Millions of voices have been heard/change must come to Washington/listen not to your doubts or your fears but to your greatest hopes and highest aspirations/historic journey/a new and better day/defining moment for our nation/made history/universal health care/transform our energy policy/lift our children out of poverty/need to change Washington/a moment that will define a generation/cannot afford to keep doing what we've been doing/owe our children a better future/owe our country a better future/dream of that future/change/change/failed to create well-paying jobs, or insure our workers, or help Americans afford the skyrocketing cost of college -- policies that have lowered the real incomes of the average American family, widened the gap between Wall Street and Main Street, and left our children with a mountain of debt/spend billions of dollars a month on a war that isn't making the American people any safer/change/Change/a war that should've never been authorized and never been waged/common threats of the 21st century -- terrorism and nuclear weapons; climate change and poverty; genocide and disease/change/Change/change/Change/struggles facing working families/more tax breaks for big corporations and wealthy CEOs/giving a the middle-class a tax break/investing in our crumbling infrastructure/transforming how we use energy/improving our schools/change/health care/change/addiction to oil from dictators/change/owe it to our children/a college education should not be a privilege for the wealthy few, but the birthright of every American/change/another election that's governed by fear, and innuendo, and division/health insurance/working families with a tax break/this is our moment/policies of the past/new ideas/new direction for the country we love/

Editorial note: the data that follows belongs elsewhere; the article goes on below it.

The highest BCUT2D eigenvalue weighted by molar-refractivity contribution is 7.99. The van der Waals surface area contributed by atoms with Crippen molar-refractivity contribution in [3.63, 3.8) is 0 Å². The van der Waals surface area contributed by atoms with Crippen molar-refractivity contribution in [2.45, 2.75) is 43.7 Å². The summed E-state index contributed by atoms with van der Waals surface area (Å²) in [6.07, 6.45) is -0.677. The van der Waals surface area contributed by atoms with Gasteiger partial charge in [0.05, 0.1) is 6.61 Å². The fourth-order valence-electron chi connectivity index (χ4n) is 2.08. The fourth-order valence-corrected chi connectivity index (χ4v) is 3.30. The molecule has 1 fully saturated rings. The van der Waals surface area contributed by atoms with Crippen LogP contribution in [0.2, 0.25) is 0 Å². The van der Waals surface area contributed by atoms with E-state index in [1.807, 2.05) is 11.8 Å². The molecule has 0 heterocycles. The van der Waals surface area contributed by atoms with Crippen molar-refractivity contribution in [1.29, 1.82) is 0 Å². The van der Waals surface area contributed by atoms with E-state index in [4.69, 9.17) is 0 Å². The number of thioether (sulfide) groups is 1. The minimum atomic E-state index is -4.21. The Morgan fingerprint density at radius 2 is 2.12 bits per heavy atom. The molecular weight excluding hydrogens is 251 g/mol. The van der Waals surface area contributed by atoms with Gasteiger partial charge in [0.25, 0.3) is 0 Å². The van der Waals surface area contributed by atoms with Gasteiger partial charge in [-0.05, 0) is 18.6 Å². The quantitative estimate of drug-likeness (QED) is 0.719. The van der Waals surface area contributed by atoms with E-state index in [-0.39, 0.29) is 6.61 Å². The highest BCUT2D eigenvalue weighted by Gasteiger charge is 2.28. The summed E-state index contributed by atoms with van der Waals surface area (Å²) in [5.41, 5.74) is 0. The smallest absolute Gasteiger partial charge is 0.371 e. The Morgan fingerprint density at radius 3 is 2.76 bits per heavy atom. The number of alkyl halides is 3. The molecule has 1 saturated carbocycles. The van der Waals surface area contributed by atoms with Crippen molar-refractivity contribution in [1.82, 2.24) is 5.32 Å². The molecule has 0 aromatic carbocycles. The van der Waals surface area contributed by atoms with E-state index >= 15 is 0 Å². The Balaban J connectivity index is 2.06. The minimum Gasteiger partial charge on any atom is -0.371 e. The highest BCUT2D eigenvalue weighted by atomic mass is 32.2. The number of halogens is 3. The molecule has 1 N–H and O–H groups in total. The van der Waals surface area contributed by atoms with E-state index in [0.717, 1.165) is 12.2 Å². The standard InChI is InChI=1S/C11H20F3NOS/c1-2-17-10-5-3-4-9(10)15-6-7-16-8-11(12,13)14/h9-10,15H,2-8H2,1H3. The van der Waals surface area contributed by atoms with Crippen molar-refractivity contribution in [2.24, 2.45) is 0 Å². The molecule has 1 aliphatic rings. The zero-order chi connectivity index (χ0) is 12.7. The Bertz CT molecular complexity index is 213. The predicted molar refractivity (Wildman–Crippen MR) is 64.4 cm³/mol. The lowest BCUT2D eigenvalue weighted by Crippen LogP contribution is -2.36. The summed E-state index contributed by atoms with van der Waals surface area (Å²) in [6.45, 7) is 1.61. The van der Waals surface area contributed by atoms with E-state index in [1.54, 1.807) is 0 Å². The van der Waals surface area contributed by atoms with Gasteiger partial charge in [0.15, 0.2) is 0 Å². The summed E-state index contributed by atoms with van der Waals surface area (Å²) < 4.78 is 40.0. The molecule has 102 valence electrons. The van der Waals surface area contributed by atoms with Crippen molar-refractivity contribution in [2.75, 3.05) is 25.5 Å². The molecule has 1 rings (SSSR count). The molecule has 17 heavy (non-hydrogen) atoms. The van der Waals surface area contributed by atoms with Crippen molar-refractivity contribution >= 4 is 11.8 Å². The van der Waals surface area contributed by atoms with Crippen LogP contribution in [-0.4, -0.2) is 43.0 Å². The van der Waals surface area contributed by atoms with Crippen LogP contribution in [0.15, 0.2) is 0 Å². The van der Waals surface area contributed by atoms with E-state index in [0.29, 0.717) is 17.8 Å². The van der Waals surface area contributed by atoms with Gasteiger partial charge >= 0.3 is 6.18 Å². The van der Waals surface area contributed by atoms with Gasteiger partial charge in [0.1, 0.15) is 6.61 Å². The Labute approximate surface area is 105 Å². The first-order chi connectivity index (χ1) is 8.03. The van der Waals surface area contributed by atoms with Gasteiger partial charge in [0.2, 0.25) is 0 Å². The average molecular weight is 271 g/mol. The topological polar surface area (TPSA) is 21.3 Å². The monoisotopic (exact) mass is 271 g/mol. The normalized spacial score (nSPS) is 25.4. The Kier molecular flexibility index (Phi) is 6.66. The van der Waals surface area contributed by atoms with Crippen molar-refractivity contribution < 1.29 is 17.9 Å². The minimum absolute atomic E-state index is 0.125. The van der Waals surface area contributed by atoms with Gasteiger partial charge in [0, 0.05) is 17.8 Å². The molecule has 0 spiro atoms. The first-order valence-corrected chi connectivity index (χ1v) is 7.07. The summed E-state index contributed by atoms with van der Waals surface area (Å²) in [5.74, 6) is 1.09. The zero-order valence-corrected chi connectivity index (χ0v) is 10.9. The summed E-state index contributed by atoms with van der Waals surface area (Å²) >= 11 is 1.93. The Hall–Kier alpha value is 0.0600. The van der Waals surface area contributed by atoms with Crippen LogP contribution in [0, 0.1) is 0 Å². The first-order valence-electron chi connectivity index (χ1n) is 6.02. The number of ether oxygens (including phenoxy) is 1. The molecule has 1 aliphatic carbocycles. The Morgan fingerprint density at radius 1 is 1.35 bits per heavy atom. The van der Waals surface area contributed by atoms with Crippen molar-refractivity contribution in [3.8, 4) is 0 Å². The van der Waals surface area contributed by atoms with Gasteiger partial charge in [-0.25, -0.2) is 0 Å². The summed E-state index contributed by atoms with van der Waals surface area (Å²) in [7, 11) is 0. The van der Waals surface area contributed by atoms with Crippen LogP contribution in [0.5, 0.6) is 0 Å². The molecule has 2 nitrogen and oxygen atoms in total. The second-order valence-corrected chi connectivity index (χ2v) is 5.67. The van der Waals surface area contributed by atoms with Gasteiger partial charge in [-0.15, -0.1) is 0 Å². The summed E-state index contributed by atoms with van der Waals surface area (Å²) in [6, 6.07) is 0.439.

The journey will be difficult. The road will be long. I face this challenge with profound humility, and knowledge of my own limitations. But I also face it with limitless faith in the capacity of the American people. Because if we are willing to work for it, and fight for it, and believe in it, then I am absolutely certain that generations from now, we will be able to look back and tell our children that this was the moment when we began to provide care for the sick and good jobs to the jobless; this was the moment when the rise of the oceans began to slow and our planet began to heal; this was the moment when we ended a war and secured our nation and restored our image as the last, best hope on Earth. This was the moment -- this was the time -- when we came together to remake this great nation so that it may always reflect our very best selves, and our highest ideals.

I left that last paragraph as-is because it strikes me as the ne plus ultra of American leftist vapidity, solipsism, vanity, silliness, and self-worshipping excess.

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Dropout prevention grant idea: pizza parties

Posted by Dr. Terry Stoops at 08:55 AM